Hardcore Henry is, in essence, a video game come to life. This is either a compliment or a complaint depending on the perspective of the individual members of the audience. Roger Ebert, who had a thing or two to say about video games as a lower tier art form, would likely balk (or perhaps even puke) at this premise. As someone who hasn’t owned a video game console since the Nintendo 64, I’m almost equally an outsider to the medium, but I still found the film to be a blast. Hardcore Henry‘s central gimmick of mirroring the look of 1st person shooters by mounting GoPros to its camera/stuntmen is a lot to handle for 90 minutes of action cinema & the video game-thin plot & villains that accompany it don’t help much either. Audiences have largely rejected the Russian-American co-production outright based on its marketing & the movie has made back only less than half of its budget on its opening weekend. Still, there’s certainly an audience for this pure-adrenaline macho-hedonism out there and I have no doubt Hardcore Henry will endure as something of a cult classic in the long run whether or not the immediate returns are looking optimistic (they’re not).
Besides being a live action, narrative video game of a movie, Hardcore Henry could also be understood as a sci-fi action thriller, even if it’s as a stubbornly vacuous one. Brought to life as a Robocop-esque “cybersoldier”, the titular hero/audience surrogate Henry is half man/half machine (or “half machine/half pussy” as one of his combatants puts it) who must save his scientist wife & the world at large from an evil sorcerer who looks like a bitter cocktail of Kurt Cobain, Andy Warhol, and Viserys Targaryen. Obviously, the sci-fi plot is mostly present as a delivery system for the film’s true bread & butter of action & gore. Much like in video games, Henry is mostly provided short-term goals & destinations by an in-the-know guide (Sharlto Copley of District 9) that he must achieve by obliterating all human (and inhuman) obstacles in the way with guns, grenades, wine bottles, screwdrivers, windshield wipers, etc. Every now & then the sci-fi element will lead to a hilarious line like “Put down the proto-baby!”, but for the most part this genre marker is pure background filler. Even my favorite aspect of the film, the telekinetic sorcerer video game villain with the terrible hair, is more fantasy than he is sci-fi, so it’s probably best not to think too extensively on why the plot unfolds the way it does. Just try to enjoy it for its own tasteless, disgustingly violent self.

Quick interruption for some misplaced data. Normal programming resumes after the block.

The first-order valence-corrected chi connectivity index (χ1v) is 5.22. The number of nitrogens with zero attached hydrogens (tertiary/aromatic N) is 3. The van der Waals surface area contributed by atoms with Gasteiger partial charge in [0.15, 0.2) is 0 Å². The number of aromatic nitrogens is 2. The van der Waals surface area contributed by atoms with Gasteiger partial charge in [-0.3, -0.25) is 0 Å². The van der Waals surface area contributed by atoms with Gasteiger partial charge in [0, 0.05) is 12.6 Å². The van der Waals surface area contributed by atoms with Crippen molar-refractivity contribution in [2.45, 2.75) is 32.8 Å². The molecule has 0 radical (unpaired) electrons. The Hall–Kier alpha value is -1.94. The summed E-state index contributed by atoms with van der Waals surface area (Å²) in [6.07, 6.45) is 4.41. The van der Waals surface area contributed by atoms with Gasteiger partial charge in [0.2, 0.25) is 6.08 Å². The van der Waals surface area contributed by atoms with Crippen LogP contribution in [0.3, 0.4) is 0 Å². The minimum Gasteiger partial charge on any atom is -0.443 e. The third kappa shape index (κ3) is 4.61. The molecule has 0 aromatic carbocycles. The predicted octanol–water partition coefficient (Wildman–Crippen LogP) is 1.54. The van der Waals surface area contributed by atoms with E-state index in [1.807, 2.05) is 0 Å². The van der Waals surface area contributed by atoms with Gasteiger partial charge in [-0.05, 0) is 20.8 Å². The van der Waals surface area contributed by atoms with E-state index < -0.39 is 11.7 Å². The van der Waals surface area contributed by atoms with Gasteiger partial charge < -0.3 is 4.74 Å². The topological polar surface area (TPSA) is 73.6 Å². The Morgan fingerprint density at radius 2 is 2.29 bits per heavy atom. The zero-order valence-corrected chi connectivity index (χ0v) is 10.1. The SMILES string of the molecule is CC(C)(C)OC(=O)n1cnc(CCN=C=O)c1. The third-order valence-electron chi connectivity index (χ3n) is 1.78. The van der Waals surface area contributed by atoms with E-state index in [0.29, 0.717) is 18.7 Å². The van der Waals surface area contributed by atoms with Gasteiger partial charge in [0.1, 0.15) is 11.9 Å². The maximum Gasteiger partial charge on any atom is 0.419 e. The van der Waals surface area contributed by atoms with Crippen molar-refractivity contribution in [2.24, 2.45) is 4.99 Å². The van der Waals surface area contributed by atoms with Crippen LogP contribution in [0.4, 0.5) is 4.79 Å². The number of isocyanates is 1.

I guess I should be clear about this: there’s far more to hate about Hardcore Henry than just its video game gimmick. Its rampant misogyny, gay panic humor, and constant, gleeful violence & gore are sure to turn off a lot of folks & rightfully so. However, I don’t personally see much of a difference between the misanthropy on display here and the macho-hedonism of any other generic shoot-em-up. Hardcore Henry is loud, obnoxious, one-note, nearly plotless, and entirely over the top in its meat-headed self-indulgence, but so are a lot of my favorite hallmarks of action cinema: Commando, Rambo IV, Invasion U.S.A., etc. I’ll contend that the film’s glaring, perhaps even deplorable faults are all outweighed by its consistently goofy tone (particularly in the scenery-chewing sorcerer villain) & 1st person POV visual experimentation). There are hordes of 13 year olds who’ll latch onto Hardcore Henry‘s naked girls, guns, and cocaine version of masculinity in an unsavory way, I’m sure, but I never really look to my dumb action movies for moral high ground and, truth be told, those kids will grow out of it eventually. Hopefully.
As much as I enjoyed Hardcore Henry as a violently campy good time, a large part of me is somewhat relieved that it’s floundering financially. If the film were a runaway success we might’ve been flooded with an untold number of 1st person shoot-em-up knockoffs for decades, just as The Blair Witch Project spawned a legion of subpar found footage horrors in its wake. Truthfully, I like Hardcore Henry‘s reputation positioned exactly where it is. It’ll be heralded by select fans as an overlooked classic, but never imitated to an extent where the gimmick becomes overbearingly redundant (I hope). I personally enjoyed the film with the same sick fascination a lot of folks have with GoPro videos of Russian teens hanging off of skyscrapers with just one hand & no safety gear (if you haven’t seen it, don’t Google it). I was appalled & more than a little concerned,but also undeniably made giddy by the sheer novelty & audacity on display.